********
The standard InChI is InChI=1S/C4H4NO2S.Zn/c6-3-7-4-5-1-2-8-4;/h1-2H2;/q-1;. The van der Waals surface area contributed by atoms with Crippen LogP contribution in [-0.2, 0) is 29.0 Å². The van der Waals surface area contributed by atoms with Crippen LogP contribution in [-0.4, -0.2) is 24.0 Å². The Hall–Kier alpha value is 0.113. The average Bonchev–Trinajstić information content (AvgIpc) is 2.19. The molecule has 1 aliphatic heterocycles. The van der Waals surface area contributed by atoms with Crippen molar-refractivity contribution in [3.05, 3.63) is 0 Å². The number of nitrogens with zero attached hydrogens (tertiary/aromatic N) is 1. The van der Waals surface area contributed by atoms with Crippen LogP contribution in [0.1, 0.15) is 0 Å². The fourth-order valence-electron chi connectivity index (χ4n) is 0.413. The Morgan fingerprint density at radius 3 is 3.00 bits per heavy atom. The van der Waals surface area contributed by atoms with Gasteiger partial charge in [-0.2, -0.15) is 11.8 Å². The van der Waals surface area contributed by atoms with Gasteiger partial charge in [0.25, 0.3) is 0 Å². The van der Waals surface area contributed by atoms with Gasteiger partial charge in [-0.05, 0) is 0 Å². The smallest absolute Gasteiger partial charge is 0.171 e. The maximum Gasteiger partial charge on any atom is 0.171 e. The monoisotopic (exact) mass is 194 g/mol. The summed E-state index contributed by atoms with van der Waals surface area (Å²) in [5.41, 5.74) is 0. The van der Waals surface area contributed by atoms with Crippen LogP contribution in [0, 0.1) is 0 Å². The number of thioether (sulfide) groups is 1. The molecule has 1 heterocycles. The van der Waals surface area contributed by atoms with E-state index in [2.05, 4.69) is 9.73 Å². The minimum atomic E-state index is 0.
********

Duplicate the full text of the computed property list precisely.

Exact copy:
The standard InChI is InChI=1S/C4H4NO2S.Zn/c6-3-7-4-5-1-2-8-4;/h1-2H2;/q-1;. The van der Waals surface area contributed by atoms with Crippen LogP contribution in [-0.2, 0) is 29.0 Å². The van der Waals surface area contributed by atoms with Crippen LogP contribution in [-0.4, -0.2) is 24.0 Å². The Hall–Kier alpha value is 0.113. The average Bonchev–Trinajstić information content (AvgIpc) is 2.19. The molecule has 1 aliphatic heterocycles. The van der Waals surface area contributed by atoms with Crippen molar-refractivity contribution in [3.05, 3.63) is 0 Å². The number of nitrogens with zero attached hydrogens (tertiary/aromatic N) is 1. The van der Waals surface area contributed by atoms with Crippen LogP contribution in [0.1, 0.15) is 0 Å². The fourth-order valence-electron chi connectivity index (χ4n) is 0.413. The Morgan fingerprint density at radius 3 is 3.00 bits per heavy atom. The van der Waals surface area contributed by atoms with Gasteiger partial charge in [-0.2, -0.15) is 11.8 Å². The van der Waals surface area contributed by atoms with Gasteiger partial charge in [0.25, 0.3) is 0 Å². The van der Waals surface area contributed by atoms with Gasteiger partial charge in [-0.05, 0) is 0 Å². The smallest absolute Gasteiger partial charge is 0.171 e. The maximum Gasteiger partial charge on any atom is 0.171 e. The monoisotopic (exact) mass is 194 g/mol. The summed E-state index contributed by atoms with van der Waals surface area (Å²) in [5.41, 5.74) is 0. The van der Waals surface area contributed by atoms with Crippen LogP contribution in [0, 0.1) is 0 Å². The number of thioether (sulfide) groups is 1. The molecule has 1 heterocycles. The van der Waals surface area contributed by atoms with E-state index in [2.05, 4.69) is 9.73 Å². The minimum atomic E-state index is 0.